Three Republican senators opposed the new Obamacare replacement bill, killing its chances of passing.
Republicans Are Trying To Win Support For Their Health Care Bill By Throwing Money At Skeptical Senators
Republicans have one week left to take a shot at repealing Obamacare, so the Graham-Cassidy bill has been tweaked to explicitly make it more appealing to the Republican senators who have come out against it.
Senators Susan Collins And John McCain Appear To Have Killed Republicans' Last-Ditch Plan To Repeal Obamacare
There are now too many Republican senators officially opposed to the latest Obamacare repeal bill for it to pass the Senate.
“Obamacare is collapsing and there’s not a lot of appetite to prop it up, so chaos is going to reign.”
Republicans are laying the groundwork for a possible vote on Obamacare repeal sometime next week, but the plan currently seems to be short of the votes they need.
Like most Republicans, McCain didn’t like the bill and he hated the process. But 48 of his colleagues voted for it anyway. Those close to McCain say a lot of factors went into that surprise vote.
The hardline conservative Freedom Caucus officially endorsed the new GOP health bill, leaving it up to moderates to support the legislation or kill it on their own. One moderate leader calls the whole thing merely an exercise in shifting blame away from conservatives.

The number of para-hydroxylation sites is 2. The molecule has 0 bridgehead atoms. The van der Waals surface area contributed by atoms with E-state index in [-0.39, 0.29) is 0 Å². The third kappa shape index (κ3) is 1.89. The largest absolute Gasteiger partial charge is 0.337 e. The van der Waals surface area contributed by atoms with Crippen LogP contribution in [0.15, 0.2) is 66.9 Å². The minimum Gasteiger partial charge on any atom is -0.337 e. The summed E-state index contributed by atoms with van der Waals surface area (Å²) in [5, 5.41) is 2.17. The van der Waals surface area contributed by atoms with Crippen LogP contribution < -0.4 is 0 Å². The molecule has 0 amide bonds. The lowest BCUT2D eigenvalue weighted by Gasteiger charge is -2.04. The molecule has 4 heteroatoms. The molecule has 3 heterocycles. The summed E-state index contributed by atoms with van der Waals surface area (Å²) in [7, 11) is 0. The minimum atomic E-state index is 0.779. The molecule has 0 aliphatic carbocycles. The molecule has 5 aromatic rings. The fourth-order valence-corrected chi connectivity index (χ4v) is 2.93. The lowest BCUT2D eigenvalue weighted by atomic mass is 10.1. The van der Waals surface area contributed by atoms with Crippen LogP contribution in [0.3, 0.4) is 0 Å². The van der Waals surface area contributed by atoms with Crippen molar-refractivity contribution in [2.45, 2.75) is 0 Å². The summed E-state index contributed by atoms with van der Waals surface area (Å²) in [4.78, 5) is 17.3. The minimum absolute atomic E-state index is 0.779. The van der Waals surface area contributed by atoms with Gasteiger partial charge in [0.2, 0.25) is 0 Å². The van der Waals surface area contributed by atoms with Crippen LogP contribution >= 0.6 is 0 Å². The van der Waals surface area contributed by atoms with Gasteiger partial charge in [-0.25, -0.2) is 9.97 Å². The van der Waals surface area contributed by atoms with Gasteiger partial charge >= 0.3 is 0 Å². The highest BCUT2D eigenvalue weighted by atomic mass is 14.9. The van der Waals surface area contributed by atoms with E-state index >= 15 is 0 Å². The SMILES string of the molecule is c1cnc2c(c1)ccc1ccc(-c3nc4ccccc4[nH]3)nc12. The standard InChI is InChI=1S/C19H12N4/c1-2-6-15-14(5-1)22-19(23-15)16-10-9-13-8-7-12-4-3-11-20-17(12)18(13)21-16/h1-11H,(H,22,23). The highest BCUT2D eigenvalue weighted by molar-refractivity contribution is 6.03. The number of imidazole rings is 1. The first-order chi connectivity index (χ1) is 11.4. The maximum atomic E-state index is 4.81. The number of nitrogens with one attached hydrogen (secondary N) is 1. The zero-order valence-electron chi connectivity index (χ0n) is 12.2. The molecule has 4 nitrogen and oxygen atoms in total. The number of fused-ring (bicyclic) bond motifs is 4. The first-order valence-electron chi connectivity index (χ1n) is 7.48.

After Republicans delayed a vote on their health care bill, lacking enough votes to pass it Thursday, an agency head told members Thursday night that if they don't pass it by Friday, the White House is done.
New rules for the IRS would weaken the individual mandate, while changes at the Department of Health and Human Services aim to crack down on people abusing the system.
The conservative House Freedom Caucus voted unanimously to support nothing less than a full repeal plan, a move that Democrats — and likely many Republicans — are unlikely to agree with.
Republican Sen. Lamar Alexander said Republicans will have to adopt some programs they once angrily denounced in order to bring stability to the insurance markets, ahead of a March deadline.
In a blog post exclusively shared with BuzzFeed News, Oscar Health — whose co-founder is the brother of Trump's son-in-law Jared Kushner — seeks to reassure members that their Affordable Care Act coverage will remain intact for now.
In response to customers' fears that birth control coverage will disappear if the Affordable Care Act is repealed, on-demand birth control startups are offering discounts.
But it's still unclear when actual repeal will come, what Republicans will replace it with and if they have the votes to do so.
With the Senate slated to start dismantling the law at the end of the week, it's still not clear whether there are enough senators willing to vote for repeal without a solid replacement plan.